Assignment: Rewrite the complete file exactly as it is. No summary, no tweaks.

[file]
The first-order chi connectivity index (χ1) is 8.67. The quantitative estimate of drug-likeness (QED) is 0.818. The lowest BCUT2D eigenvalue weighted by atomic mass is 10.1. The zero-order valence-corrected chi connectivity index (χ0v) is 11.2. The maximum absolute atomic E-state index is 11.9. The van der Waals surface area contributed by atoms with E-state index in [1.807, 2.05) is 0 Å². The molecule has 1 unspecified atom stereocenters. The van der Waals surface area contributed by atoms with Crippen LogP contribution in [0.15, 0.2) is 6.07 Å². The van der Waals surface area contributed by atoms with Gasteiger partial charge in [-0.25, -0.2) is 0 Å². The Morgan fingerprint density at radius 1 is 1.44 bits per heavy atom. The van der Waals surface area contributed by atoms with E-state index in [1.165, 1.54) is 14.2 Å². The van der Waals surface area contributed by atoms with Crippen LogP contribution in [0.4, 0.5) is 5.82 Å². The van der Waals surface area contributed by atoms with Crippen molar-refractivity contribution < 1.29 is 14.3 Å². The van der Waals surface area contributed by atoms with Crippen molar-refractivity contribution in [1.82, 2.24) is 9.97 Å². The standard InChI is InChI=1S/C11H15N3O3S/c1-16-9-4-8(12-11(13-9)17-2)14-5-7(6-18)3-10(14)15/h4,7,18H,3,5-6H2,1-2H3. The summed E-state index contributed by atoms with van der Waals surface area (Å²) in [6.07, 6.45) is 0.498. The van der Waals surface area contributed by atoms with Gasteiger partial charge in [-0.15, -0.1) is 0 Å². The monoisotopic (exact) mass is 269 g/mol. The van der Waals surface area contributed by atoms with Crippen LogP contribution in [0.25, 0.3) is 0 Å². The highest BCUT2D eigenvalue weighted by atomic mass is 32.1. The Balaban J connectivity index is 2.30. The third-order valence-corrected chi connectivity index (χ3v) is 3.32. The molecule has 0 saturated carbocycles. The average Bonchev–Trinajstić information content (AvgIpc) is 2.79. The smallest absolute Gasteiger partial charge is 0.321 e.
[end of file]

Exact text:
The first-order chi connectivity index (χ1) is 8.67. The quantitative estimate of drug-likeness (QED) is 0.818. The lowest BCUT2D eigenvalue weighted by atomic mass is 10.1. The zero-order valence-corrected chi connectivity index (χ0v) is 11.2. The maximum absolute atomic E-state index is 11.9. The van der Waals surface area contributed by atoms with E-state index in [1.807, 2.05) is 0 Å². The molecule has 1 unspecified atom stereocenters. The van der Waals surface area contributed by atoms with Crippen LogP contribution in [0.15, 0.2) is 6.07 Å². The van der Waals surface area contributed by atoms with Gasteiger partial charge in [-0.25, -0.2) is 0 Å². The Morgan fingerprint density at radius 1 is 1.44 bits per heavy atom. The van der Waals surface area contributed by atoms with E-state index in [1.165, 1.54) is 14.2 Å². The van der Waals surface area contributed by atoms with Crippen LogP contribution in [0.4, 0.5) is 5.82 Å². The van der Waals surface area contributed by atoms with Crippen molar-refractivity contribution < 1.29 is 14.3 Å². The van der Waals surface area contributed by atoms with Crippen molar-refractivity contribution in [1.82, 2.24) is 9.97 Å². The standard InChI is InChI=1S/C11H15N3O3S/c1-16-9-4-8(12-11(13-9)17-2)14-5-7(6-18)3-10(14)15/h4,7,18H,3,5-6H2,1-2H3. The summed E-state index contributed by atoms with van der Waals surface area (Å²) in [6.07, 6.45) is 0.498. The van der Waals surface area contributed by atoms with Gasteiger partial charge in [-0.15, -0.1) is 0 Å². The monoisotopic (exact) mass is 269 g/mol. The van der Waals surface area contributed by atoms with Crippen LogP contribution in [0.25, 0.3) is 0 Å². The highest BCUT2D eigenvalue weighted by atomic mass is 32.1. The Balaban J connectivity index is 2.30. The third-order valence-corrected chi connectivity index (χ3v) is 3.32. The molecule has 0 saturated carbocycles. The average Bonchev–Trinajstić information content (AvgIpc) is 2.79. The smallest absolute Gasteiger partial charge is 0.321 e.